ZipPy status update

Stefan Marr java at
Sun Dec 22 03:00:00 PST 2013

Hi Wei:

On 22 Dec 2013, at 08:44, Wei Zhang <ndrzmansn at> wrote:

> Hi Stefan,
>> The second difference I see is that you have a `prepareBodyNode()` operation that rewrites local variable access nodes. Why is that necessary?
> Inlined function in ZipPy has its own copy of the FrameDescriptor. I
> did this to make sure that it doesn't share any frame state with the
> original function.
> 'prepareBodyNode()' updates local variable accesses to use the new
> FrameDescriptor.
> It is just a correctness thing.

Hm, ok. I still don’t exactly see why that is necessary. Is the frame layout different? I thought the FrameDescriptor is more or less just a declaration of what goes where, and that should be identical for inlined functions as well, no?

> I'm actually curious about how easy/difficult was it for you to use RPython?
> Compare to Truffle was it easier to get the performance that you are
> happy with? or you also got some help from the PyPy guys?

Well, there were a couple of phases, that are different from my work on TruffleSOM.
RPython is different enough from Python so that it took some work to get the interpreter running. There are a couple of things the type inference requires help with for instance lambdas need to be put in a scope static enough to be analyzable, and a stricter language for instance tuples and lists are not exchangeable, and another set of libraries. So some minor functionality such as reading from the REPL had to be implemented differently.

For that, the RPython error messages were useful ‘enough’, but I also got a hand from a colleague who has been using RPython for a while, and had been involved with SOM before.

After that was done, I worked a bit on the object model of SOM. Especially in areas that were useful for TruffleSOM as well. So, actually, I changed the language a bit and hid more implementation details of the object layout behind methods (primitives) instead of representing them by fields in the objects.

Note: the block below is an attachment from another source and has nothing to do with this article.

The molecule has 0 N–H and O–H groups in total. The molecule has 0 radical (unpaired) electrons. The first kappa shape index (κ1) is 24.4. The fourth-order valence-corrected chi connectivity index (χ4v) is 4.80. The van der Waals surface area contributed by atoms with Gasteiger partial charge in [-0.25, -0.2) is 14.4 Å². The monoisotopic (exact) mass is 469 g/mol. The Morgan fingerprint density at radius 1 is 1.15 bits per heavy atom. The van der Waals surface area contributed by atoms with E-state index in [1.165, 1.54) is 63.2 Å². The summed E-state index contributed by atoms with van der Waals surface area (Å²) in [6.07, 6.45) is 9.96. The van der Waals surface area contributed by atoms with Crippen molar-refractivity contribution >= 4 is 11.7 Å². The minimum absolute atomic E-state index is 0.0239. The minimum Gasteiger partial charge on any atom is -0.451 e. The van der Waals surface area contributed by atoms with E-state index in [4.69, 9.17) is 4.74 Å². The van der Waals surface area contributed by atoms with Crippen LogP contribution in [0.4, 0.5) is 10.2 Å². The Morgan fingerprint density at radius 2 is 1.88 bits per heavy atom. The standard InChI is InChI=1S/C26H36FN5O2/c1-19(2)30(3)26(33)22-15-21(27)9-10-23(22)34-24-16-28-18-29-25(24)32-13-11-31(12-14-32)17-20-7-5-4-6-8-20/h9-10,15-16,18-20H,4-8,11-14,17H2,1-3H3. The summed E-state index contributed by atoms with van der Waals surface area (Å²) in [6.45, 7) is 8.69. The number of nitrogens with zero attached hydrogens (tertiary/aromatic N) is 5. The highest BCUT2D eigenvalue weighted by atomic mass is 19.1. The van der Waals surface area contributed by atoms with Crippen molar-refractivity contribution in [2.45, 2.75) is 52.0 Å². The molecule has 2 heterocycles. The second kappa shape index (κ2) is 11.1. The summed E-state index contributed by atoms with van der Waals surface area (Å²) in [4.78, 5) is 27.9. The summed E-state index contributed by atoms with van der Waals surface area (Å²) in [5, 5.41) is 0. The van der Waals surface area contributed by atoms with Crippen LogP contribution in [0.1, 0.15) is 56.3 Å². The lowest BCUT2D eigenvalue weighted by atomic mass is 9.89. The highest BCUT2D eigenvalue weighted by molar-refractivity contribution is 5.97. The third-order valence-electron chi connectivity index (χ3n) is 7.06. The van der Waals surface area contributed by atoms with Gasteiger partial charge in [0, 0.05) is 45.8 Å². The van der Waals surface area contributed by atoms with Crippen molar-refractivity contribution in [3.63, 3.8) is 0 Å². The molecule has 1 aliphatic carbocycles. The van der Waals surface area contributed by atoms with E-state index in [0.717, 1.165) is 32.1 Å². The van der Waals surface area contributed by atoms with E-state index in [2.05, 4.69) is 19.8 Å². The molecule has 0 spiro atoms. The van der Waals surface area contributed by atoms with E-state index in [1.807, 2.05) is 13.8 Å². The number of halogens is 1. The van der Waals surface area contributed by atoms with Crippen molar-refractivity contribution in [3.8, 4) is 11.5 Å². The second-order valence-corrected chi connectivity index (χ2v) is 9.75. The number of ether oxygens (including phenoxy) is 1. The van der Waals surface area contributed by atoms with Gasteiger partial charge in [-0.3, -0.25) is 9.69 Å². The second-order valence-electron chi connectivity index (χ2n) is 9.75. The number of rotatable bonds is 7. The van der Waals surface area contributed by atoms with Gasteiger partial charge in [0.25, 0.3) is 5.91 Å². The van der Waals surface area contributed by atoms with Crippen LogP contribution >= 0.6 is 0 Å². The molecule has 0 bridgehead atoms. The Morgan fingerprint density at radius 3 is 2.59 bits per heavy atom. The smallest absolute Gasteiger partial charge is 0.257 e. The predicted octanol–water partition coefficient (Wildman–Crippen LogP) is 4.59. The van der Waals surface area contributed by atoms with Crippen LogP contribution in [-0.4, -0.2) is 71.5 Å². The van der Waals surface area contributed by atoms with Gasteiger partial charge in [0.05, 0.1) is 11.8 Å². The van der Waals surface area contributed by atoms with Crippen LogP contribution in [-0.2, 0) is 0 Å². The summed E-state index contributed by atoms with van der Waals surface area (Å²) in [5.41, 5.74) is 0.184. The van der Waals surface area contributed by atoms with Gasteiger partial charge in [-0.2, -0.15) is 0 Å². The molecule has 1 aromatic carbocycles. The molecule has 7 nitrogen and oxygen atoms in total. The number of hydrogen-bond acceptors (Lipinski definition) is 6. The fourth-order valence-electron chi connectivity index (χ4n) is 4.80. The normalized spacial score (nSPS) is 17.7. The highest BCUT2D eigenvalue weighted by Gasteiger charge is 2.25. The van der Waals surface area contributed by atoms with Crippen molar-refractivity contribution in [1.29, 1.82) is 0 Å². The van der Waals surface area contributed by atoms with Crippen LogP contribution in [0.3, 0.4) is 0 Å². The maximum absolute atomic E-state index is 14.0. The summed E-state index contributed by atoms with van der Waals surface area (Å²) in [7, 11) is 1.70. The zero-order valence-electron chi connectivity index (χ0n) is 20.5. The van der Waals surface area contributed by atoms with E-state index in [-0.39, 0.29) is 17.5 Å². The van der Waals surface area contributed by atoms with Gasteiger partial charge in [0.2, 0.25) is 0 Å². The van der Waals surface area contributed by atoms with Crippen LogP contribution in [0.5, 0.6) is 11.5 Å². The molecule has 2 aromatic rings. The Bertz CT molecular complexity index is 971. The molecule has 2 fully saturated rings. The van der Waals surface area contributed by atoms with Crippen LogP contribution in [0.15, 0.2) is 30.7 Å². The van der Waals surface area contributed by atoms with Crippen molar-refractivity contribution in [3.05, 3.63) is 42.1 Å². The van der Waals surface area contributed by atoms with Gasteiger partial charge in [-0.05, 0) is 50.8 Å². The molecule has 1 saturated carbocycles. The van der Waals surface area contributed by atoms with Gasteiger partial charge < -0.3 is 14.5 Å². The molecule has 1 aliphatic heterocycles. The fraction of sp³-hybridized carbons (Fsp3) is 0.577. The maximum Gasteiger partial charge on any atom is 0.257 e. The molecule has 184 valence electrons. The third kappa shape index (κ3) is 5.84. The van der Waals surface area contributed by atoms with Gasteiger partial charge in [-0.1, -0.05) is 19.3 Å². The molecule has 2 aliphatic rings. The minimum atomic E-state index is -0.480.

The third phase was then to add RPythons annotations throughout the code in order to communicate to the tracer what is constant, what is not going to change in the context of a trace, where to look for trace starts etc. And here, I actually got a hand from one of the core RPython guys, who had a look at the code and did the collect all the low hanging fruit.
Looking at his changes, many of them I could have done based on good document, and guidelines, I think. But some of them are experience I would say.

If you are curious for the details, have a look at:

The changes by Carl Friedrich Bolz (cfbolz) around October 21st are probably most interesting for the performance.

As a current result, the last time I measured, DeltaBlue wasn’t to far off from the PyPy numbers anymore.
And at the moment, we expect to still get a little more out of RPySOM.
I made the interpreter recursive, similar to the basic execution model in Truffle, which should give the tracer some more context. But currently we are hitting some problems, because that approach requires at least two general points for trace starts. One in the interpreter loop, and one in the loop primitives. However, that’s something not commonly used in other RPython languages, and it seems to be broken. So, for very recursive programs it doesn’t work that well, while benchmarks with loops benefit from this change a lot.

Best regards

Stefan Marr
Software Languages Lab
Vrije Universiteit Brussel
Pleinlaan 2 / B-1050 Brussels / Belgium
Phone: +32 2 629 2974
Fax:   +32 2 629 3525

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